Green Hills Literary Lantern




Up from our neighbor’s yellow-flowered broccoli

            foragers vault the field’s rim of oaks and ferry nectar,

their bee baskets pollen-swollen. Others lug back

            dust of golden rod, cosmos, New England

asters to our hives, two bee nations side by side

            on this hill sloped to the sun’s early rise.

They hang and waver before their black door as if

            from air something more must be gathered.


Today, a bee cloud, the swarm’s molten purpose, balls

            on pine trunk or limb, on apple tree. Its dense hum.

Scouts like thoughts fly off toward new theories

            of home. This new sickness rusts out bee-knowing,

the geared play of gene, scent, dance. Infected

            castaways sail beyond a colony’s call into what

might seem, briefly, a freedom.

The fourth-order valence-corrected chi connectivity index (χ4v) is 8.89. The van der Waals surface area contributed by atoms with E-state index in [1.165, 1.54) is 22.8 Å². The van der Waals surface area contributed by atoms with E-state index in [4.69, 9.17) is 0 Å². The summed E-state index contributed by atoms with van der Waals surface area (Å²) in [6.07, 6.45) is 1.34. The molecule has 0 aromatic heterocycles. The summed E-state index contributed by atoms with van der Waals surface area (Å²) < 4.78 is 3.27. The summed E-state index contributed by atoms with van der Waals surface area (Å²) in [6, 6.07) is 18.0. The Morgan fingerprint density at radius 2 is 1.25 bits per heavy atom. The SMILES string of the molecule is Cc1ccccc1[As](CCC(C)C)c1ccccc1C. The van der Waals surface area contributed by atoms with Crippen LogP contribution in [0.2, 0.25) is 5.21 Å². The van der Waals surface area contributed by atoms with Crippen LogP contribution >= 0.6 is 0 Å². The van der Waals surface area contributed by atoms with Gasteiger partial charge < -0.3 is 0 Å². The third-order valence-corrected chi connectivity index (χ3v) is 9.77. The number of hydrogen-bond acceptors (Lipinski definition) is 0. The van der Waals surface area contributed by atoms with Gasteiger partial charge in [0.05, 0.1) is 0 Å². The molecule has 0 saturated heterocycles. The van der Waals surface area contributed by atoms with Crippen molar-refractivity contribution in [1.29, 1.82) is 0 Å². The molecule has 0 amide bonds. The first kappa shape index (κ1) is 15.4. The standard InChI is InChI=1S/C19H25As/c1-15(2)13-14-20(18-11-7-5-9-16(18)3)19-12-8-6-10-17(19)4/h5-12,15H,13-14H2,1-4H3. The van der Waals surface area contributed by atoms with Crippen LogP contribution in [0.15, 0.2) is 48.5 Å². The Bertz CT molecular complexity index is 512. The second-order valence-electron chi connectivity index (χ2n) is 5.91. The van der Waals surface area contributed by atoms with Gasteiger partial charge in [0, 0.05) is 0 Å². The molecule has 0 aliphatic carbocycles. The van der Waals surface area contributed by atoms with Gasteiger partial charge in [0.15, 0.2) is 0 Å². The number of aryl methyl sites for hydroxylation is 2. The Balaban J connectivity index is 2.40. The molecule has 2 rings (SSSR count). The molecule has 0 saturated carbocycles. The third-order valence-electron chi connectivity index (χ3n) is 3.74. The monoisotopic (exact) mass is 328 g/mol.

Alone with her eggs, the queen untidy now and starving.


We once had a barn greater than its house.

            In and out the vast doors air breathed.

Before us, bees had battened in its knotted side

            their buttery comb. Their summer thrummed through

the wood. Winters were about shivering.

            We shored up floors, stripped out rot,

and left the bee hum hidden like the bone of a saint

            or a secret spring, its violent clear water.




Susannah Lawrence lives in the rocky part of CT—not great for farming, good for trees and birds— and works on habitat preservation for the Norfolk Land Trust. She recently received her MFA from Vermont College of Fine Arts.